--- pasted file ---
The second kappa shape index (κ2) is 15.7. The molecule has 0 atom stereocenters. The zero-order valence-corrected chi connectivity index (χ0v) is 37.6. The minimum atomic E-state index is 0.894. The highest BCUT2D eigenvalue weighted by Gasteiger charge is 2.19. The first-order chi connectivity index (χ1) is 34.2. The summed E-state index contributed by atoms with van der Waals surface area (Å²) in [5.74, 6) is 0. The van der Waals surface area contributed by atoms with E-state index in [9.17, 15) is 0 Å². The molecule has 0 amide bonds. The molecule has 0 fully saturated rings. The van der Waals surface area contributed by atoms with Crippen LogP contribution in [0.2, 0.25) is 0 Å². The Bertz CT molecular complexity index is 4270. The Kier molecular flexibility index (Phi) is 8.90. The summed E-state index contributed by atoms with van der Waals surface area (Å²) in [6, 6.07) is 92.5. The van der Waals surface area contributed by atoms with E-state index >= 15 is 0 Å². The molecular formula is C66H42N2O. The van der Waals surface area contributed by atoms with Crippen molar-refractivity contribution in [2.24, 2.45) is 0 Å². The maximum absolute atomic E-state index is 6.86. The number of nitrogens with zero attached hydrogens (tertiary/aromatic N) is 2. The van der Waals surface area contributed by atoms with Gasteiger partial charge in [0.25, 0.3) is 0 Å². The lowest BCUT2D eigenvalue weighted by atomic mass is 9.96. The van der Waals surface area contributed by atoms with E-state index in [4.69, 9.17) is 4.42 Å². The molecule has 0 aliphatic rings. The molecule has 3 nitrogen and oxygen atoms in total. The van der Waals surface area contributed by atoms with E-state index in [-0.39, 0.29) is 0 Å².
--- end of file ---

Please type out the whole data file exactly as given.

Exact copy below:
The second kappa shape index (κ2) is 15.7. The molecule has 0 atom stereocenters. The zero-order valence-corrected chi connectivity index (χ0v) is 37.6. The minimum atomic E-state index is 0.894. The highest BCUT2D eigenvalue weighted by Gasteiger charge is 2.19. The first-order chi connectivity index (χ1) is 34.2. The summed E-state index contributed by atoms with van der Waals surface area (Å²) in [5.74, 6) is 0. The van der Waals surface area contributed by atoms with E-state index in [9.17, 15) is 0 Å². The molecule has 0 amide bonds. The molecule has 0 fully saturated rings. The van der Waals surface area contributed by atoms with Crippen LogP contribution in [0.2, 0.25) is 0 Å². The Bertz CT molecular complexity index is 4270. The Kier molecular flexibility index (Phi) is 8.90. The summed E-state index contributed by atoms with van der Waals surface area (Å²) in [6, 6.07) is 92.5. The van der Waals surface area contributed by atoms with E-state index >= 15 is 0 Å². The molecular formula is C66H42N2O. The van der Waals surface area contributed by atoms with Crippen molar-refractivity contribution in [2.24, 2.45) is 0 Å². The maximum absolute atomic E-state index is 6.86. The number of nitrogens with zero attached hydrogens (tertiary/aromatic N) is 2. The van der Waals surface area contributed by atoms with Gasteiger partial charge in [0.25, 0.3) is 0 Å². The lowest BCUT2D eigenvalue weighted by atomic mass is 9.96. The van der Waals surface area contributed by atoms with E-state index in [4.69, 9.17) is 4.42 Å². The molecule has 0 aliphatic rings. The molecule has 3 nitrogen and oxygen atoms in total. The van der Waals surface area contributed by atoms with E-state index in [-0.39, 0.29) is 0 Å².